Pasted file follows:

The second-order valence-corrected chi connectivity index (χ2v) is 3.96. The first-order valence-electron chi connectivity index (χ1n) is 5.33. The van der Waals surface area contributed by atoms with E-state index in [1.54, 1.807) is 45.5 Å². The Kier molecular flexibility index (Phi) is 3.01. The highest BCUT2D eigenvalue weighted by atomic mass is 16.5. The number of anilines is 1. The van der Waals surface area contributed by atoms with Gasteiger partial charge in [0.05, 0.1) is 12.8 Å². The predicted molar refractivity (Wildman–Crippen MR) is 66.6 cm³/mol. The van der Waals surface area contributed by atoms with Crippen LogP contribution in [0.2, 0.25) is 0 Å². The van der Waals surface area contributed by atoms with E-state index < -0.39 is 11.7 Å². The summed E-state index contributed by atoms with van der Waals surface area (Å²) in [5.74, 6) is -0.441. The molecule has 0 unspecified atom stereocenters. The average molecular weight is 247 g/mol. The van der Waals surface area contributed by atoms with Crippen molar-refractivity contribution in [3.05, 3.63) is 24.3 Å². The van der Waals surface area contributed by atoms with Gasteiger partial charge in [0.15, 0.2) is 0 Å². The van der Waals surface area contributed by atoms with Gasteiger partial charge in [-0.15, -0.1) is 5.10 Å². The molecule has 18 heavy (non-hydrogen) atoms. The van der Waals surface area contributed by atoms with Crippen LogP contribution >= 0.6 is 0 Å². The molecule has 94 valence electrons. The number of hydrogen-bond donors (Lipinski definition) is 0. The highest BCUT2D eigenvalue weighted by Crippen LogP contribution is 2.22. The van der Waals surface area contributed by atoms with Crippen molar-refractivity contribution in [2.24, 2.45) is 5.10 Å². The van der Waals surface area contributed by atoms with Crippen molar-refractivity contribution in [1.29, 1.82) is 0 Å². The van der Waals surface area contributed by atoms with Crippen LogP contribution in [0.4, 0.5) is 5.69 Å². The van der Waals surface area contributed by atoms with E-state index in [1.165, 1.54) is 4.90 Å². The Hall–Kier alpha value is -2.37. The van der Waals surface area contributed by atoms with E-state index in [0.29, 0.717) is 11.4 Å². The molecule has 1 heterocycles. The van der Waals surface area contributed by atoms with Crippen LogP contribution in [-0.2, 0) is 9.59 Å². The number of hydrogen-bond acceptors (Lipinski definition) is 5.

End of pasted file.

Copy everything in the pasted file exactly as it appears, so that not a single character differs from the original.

The second-order valence-corrected chi connectivity index (χ2v) is 3.96. The first-order valence-electron chi connectivity index (χ1n) is 5.33. The van der Waals surface area contributed by atoms with E-state index in [1.54, 1.807) is 45.5 Å². The Kier molecular flexibility index (Phi) is 3.01. The highest BCUT2D eigenvalue weighted by atomic mass is 16.5. The number of anilines is 1. The van der Waals surface area contributed by atoms with Gasteiger partial charge in [0.05, 0.1) is 12.8 Å². The predicted molar refractivity (Wildman–Crippen MR) is 66.6 cm³/mol. The van der Waals surface area contributed by atoms with Crippen LogP contribution in [0.2, 0.25) is 0 Å². The van der Waals surface area contributed by atoms with E-state index < -0.39 is 11.7 Å². The summed E-state index contributed by atoms with van der Waals surface area (Å²) in [5.74, 6) is -0.441. The molecule has 0 unspecified atom stereocenters. The average molecular weight is 247 g/mol. The van der Waals surface area contributed by atoms with Crippen molar-refractivity contribution in [3.05, 3.63) is 24.3 Å². The van der Waals surface area contributed by atoms with Gasteiger partial charge in [0.15, 0.2) is 0 Å². The van der Waals surface area contributed by atoms with Gasteiger partial charge in [-0.15, -0.1) is 5.10 Å². The molecule has 18 heavy (non-hydrogen) atoms. The van der Waals surface area contributed by atoms with Crippen LogP contribution >= 0.6 is 0 Å². The molecule has 94 valence electrons. The number of hydrogen-bond donors (Lipinski definition) is 0. The highest BCUT2D eigenvalue weighted by Crippen LogP contribution is 2.22. The van der Waals surface area contributed by atoms with Crippen molar-refractivity contribution in [2.24, 2.45) is 5.10 Å². The van der Waals surface area contributed by atoms with Crippen molar-refractivity contribution in [1.29, 1.82) is 0 Å². The van der Waals surface area contributed by atoms with Crippen LogP contribution in [0.4, 0.5) is 5.69 Å². The van der Waals surface area contributed by atoms with E-state index in [1.165, 1.54) is 4.90 Å². The Hall–Kier alpha value is -2.37. The van der Waals surface area contributed by atoms with E-state index in [0.29, 0.717) is 11.4 Å². The molecule has 1 heterocycles. The van der Waals surface area contributed by atoms with Crippen LogP contribution in [-0.2, 0) is 9.59 Å². The number of hydrogen-bond acceptors (Lipinski definition) is 5.